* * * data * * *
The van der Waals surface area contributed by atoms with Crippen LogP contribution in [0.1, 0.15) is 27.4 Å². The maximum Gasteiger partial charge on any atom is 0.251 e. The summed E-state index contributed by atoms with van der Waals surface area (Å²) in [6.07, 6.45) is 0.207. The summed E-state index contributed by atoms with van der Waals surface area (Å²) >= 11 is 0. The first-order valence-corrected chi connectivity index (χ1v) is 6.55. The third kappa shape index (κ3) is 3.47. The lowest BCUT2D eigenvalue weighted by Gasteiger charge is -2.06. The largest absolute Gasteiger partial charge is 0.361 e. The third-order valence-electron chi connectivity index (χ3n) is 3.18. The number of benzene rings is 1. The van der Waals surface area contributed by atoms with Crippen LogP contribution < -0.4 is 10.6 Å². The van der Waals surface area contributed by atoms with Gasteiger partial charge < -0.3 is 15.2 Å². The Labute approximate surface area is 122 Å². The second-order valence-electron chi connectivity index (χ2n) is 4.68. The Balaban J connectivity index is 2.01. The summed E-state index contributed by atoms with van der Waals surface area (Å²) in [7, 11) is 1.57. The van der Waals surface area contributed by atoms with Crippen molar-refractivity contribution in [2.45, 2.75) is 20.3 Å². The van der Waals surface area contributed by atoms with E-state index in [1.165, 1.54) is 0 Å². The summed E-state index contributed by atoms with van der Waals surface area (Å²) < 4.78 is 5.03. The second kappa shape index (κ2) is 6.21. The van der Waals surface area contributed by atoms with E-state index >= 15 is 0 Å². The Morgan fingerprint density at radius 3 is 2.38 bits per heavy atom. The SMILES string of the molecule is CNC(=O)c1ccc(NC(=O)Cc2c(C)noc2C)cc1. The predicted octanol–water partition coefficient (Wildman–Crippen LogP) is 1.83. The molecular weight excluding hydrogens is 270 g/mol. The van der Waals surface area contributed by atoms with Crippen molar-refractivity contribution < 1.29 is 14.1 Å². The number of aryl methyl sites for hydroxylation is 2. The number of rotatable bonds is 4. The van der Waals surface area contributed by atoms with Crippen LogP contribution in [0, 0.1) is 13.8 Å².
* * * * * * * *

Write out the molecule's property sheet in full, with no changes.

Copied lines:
The van der Waals surface area contributed by atoms with Crippen LogP contribution in [0.1, 0.15) is 27.4 Å². The maximum Gasteiger partial charge on any atom is 0.251 e. The summed E-state index contributed by atoms with van der Waals surface area (Å²) in [6.07, 6.45) is 0.207. The summed E-state index contributed by atoms with van der Waals surface area (Å²) >= 11 is 0. The first-order valence-corrected chi connectivity index (χ1v) is 6.55. The third kappa shape index (κ3) is 3.47. The lowest BCUT2D eigenvalue weighted by Gasteiger charge is -2.06. The largest absolute Gasteiger partial charge is 0.361 e. The third-order valence-electron chi connectivity index (χ3n) is 3.18. The number of benzene rings is 1. The van der Waals surface area contributed by atoms with Crippen LogP contribution < -0.4 is 10.6 Å². The van der Waals surface area contributed by atoms with Gasteiger partial charge < -0.3 is 15.2 Å². The Labute approximate surface area is 122 Å². The second-order valence-electron chi connectivity index (χ2n) is 4.68. The Balaban J connectivity index is 2.01. The summed E-state index contributed by atoms with van der Waals surface area (Å²) in [7, 11) is 1.57. The van der Waals surface area contributed by atoms with Crippen molar-refractivity contribution in [2.45, 2.75) is 20.3 Å². The van der Waals surface area contributed by atoms with E-state index in [1.165, 1.54) is 0 Å². The summed E-state index contributed by atoms with van der Waals surface area (Å²) < 4.78 is 5.03. The second kappa shape index (κ2) is 6.21. The van der Waals surface area contributed by atoms with E-state index >= 15 is 0 Å². The Morgan fingerprint density at radius 3 is 2.38 bits per heavy atom. The SMILES string of the molecule is CNC(=O)c1ccc(NC(=O)Cc2c(C)noc2C)cc1. The predicted octanol–water partition coefficient (Wildman–Crippen LogP) is 1.83. The molecular weight excluding hydrogens is 270 g/mol. The van der Waals surface area contributed by atoms with Crippen molar-refractivity contribution < 1.29 is 14.1 Å². The number of aryl methyl sites for hydroxylation is 2. The number of rotatable bonds is 4. The van der Waals surface area contributed by atoms with Crippen LogP contribution in [0, 0.1) is 13.8 Å².